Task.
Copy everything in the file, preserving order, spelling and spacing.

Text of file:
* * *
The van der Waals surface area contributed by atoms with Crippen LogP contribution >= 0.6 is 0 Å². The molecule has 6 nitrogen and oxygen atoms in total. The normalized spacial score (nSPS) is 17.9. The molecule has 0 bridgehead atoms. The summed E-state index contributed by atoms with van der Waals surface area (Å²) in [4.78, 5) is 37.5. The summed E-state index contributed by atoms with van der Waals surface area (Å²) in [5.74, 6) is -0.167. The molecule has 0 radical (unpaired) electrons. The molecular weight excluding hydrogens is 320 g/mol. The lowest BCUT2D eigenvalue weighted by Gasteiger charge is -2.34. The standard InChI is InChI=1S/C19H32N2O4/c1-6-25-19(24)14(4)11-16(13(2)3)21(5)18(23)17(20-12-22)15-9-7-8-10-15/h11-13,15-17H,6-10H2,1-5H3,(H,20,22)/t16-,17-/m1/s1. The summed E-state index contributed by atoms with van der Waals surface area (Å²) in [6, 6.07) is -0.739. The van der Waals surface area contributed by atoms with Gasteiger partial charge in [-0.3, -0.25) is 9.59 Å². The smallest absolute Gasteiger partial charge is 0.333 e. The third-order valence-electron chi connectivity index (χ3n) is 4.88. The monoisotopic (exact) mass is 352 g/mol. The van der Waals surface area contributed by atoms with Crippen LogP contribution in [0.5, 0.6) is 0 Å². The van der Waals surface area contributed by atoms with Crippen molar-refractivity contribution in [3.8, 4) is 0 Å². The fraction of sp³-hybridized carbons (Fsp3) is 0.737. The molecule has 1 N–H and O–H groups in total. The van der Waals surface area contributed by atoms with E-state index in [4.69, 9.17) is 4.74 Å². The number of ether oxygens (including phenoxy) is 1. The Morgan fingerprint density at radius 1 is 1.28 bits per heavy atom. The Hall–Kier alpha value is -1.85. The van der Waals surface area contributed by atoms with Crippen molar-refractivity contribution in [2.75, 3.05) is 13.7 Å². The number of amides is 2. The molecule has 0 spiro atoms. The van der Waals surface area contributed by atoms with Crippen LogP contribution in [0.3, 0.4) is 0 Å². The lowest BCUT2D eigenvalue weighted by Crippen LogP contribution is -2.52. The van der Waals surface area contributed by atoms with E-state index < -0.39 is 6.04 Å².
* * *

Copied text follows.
The van der Waals surface area contributed by atoms with Crippen LogP contribution >= 0.6 is 0 Å². The molecule has 6 nitrogen and oxygen atoms in total. The normalized spacial score (nSPS) is 17.9. The molecule has 0 bridgehead atoms. The summed E-state index contributed by atoms with van der Waals surface area (Å²) in [4.78, 5) is 37.5. The summed E-state index contributed by atoms with van der Waals surface area (Å²) in [5.74, 6) is -0.167. The molecule has 0 radical (unpaired) electrons. The molecular weight excluding hydrogens is 320 g/mol. The lowest BCUT2D eigenvalue weighted by Gasteiger charge is -2.34. The standard InChI is InChI=1S/C19H32N2O4/c1-6-25-19(24)14(4)11-16(13(2)3)21(5)18(23)17(20-12-22)15-9-7-8-10-15/h11-13,15-17H,6-10H2,1-5H3,(H,20,22)/t16-,17-/m1/s1. The summed E-state index contributed by atoms with van der Waals surface area (Å²) in [6, 6.07) is -0.739. The van der Waals surface area contributed by atoms with Gasteiger partial charge in [-0.3, -0.25) is 9.59 Å². The smallest absolute Gasteiger partial charge is 0.333 e. The third-order valence-electron chi connectivity index (χ3n) is 4.88. The monoisotopic (exact) mass is 352 g/mol. The van der Waals surface area contributed by atoms with Crippen LogP contribution in [0.5, 0.6) is 0 Å². The van der Waals surface area contributed by atoms with Crippen molar-refractivity contribution in [3.8, 4) is 0 Å². The fraction of sp³-hybridized carbons (Fsp3) is 0.737. The molecule has 1 N–H and O–H groups in total. The van der Waals surface area contributed by atoms with E-state index in [4.69, 9.17) is 4.74 Å². The number of ether oxygens (including phenoxy) is 1. The Morgan fingerprint density at radius 1 is 1.28 bits per heavy atom. The Hall–Kier alpha value is -1.85. The van der Waals surface area contributed by atoms with Crippen molar-refractivity contribution in [2.75, 3.05) is 13.7 Å². The number of amides is 2. The molecule has 0 spiro atoms. The van der Waals surface area contributed by atoms with Crippen LogP contribution in [0.3, 0.4) is 0 Å². The lowest BCUT2D eigenvalue weighted by Crippen LogP contribution is -2.52. The van der Waals surface area contributed by atoms with E-state index < -0.39 is 6.04 Å².